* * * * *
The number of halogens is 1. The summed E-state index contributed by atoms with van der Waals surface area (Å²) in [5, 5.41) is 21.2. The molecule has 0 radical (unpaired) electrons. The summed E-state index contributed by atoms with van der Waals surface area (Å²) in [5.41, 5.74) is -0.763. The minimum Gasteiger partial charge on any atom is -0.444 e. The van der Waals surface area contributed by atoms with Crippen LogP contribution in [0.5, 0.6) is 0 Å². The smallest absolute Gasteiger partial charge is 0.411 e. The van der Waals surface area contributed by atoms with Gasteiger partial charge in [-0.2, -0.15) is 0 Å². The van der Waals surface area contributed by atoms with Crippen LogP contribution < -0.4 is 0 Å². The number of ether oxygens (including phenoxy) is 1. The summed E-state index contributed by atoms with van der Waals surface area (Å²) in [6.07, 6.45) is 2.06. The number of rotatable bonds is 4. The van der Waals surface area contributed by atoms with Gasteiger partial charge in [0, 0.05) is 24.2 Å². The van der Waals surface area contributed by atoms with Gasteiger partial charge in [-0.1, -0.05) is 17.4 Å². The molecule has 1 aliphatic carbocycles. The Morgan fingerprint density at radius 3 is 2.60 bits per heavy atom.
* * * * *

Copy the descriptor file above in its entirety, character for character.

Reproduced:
The number of halogens is 1. The summed E-state index contributed by atoms with van der Waals surface area (Å²) in [5, 5.41) is 21.2. The molecule has 0 radical (unpaired) electrons. The summed E-state index contributed by atoms with van der Waals surface area (Å²) in [5.41, 5.74) is -0.763. The minimum Gasteiger partial charge on any atom is -0.444 e. The van der Waals surface area contributed by atoms with Crippen LogP contribution in [0.5, 0.6) is 0 Å². The smallest absolute Gasteiger partial charge is 0.411 e. The van der Waals surface area contributed by atoms with Gasteiger partial charge in [-0.2, -0.15) is 0 Å². The van der Waals surface area contributed by atoms with Crippen LogP contribution < -0.4 is 0 Å². The number of ether oxygens (including phenoxy) is 1. The summed E-state index contributed by atoms with van der Waals surface area (Å²) in [6.07, 6.45) is 2.06. The number of rotatable bonds is 4. The van der Waals surface area contributed by atoms with Gasteiger partial charge in [0, 0.05) is 24.2 Å². The van der Waals surface area contributed by atoms with Gasteiger partial charge in [-0.1, -0.05) is 17.4 Å². The molecule has 1 aliphatic carbocycles. The Morgan fingerprint density at radius 3 is 2.60 bits per heavy atom.